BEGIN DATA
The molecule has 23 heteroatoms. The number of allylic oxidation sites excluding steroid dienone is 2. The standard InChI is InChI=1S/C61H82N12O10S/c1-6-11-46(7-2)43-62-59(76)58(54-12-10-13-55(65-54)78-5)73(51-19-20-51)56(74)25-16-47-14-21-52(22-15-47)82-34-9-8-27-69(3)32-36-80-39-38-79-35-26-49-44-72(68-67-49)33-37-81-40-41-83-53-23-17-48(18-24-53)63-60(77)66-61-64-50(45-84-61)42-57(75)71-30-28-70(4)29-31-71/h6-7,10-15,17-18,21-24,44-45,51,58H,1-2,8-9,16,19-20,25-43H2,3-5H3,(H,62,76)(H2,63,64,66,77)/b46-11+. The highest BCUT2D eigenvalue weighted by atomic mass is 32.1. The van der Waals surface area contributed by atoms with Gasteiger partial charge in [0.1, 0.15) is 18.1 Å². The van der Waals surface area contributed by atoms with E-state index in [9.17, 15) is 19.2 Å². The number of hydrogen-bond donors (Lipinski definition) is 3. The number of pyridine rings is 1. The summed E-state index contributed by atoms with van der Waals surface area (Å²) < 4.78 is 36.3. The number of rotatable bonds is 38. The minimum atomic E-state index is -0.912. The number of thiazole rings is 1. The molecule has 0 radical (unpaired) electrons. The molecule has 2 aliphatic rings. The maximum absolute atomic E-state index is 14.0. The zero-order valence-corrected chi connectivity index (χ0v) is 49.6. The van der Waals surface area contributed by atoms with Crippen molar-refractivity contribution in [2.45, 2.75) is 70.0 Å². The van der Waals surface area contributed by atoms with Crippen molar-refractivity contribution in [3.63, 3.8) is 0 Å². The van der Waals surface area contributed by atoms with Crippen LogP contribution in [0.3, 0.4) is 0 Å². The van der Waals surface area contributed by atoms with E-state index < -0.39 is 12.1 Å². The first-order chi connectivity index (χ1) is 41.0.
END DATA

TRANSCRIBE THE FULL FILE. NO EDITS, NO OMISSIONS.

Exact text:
The molecule has 23 heteroatoms. The number of allylic oxidation sites excluding steroid dienone is 2. The standard InChI is InChI=1S/C61H82N12O10S/c1-6-11-46(7-2)43-62-59(76)58(54-12-10-13-55(65-54)78-5)73(51-19-20-51)56(74)25-16-47-14-21-52(22-15-47)82-34-9-8-27-69(3)32-36-80-39-38-79-35-26-49-44-72(68-67-49)33-37-81-40-41-83-53-23-17-48(18-24-53)63-60(77)66-61-64-50(45-84-61)42-57(75)71-30-28-70(4)29-31-71/h6-7,10-15,17-18,21-24,44-45,51,58H,1-2,8-9,16,19-20,25-43H2,3-5H3,(H,62,76)(H2,63,64,66,77)/b46-11+. The highest BCUT2D eigenvalue weighted by atomic mass is 32.1. The van der Waals surface area contributed by atoms with Gasteiger partial charge in [0.1, 0.15) is 18.1 Å². The van der Waals surface area contributed by atoms with E-state index in [9.17, 15) is 19.2 Å². The number of hydrogen-bond donors (Lipinski definition) is 3. The number of pyridine rings is 1. The summed E-state index contributed by atoms with van der Waals surface area (Å²) < 4.78 is 36.3. The number of rotatable bonds is 38. The minimum atomic E-state index is -0.912. The number of thiazole rings is 1. The molecule has 0 radical (unpaired) electrons. The molecule has 2 aliphatic rings. The maximum absolute atomic E-state index is 14.0. The zero-order valence-corrected chi connectivity index (χ0v) is 49.6. The van der Waals surface area contributed by atoms with Crippen molar-refractivity contribution in [2.45, 2.75) is 70.0 Å². The van der Waals surface area contributed by atoms with Crippen molar-refractivity contribution in [3.63, 3.8) is 0 Å². The van der Waals surface area contributed by atoms with Crippen LogP contribution in [0.3, 0.4) is 0 Å². The van der Waals surface area contributed by atoms with E-state index < -0.39 is 12.1 Å². The first-order chi connectivity index (χ1) is 41.0.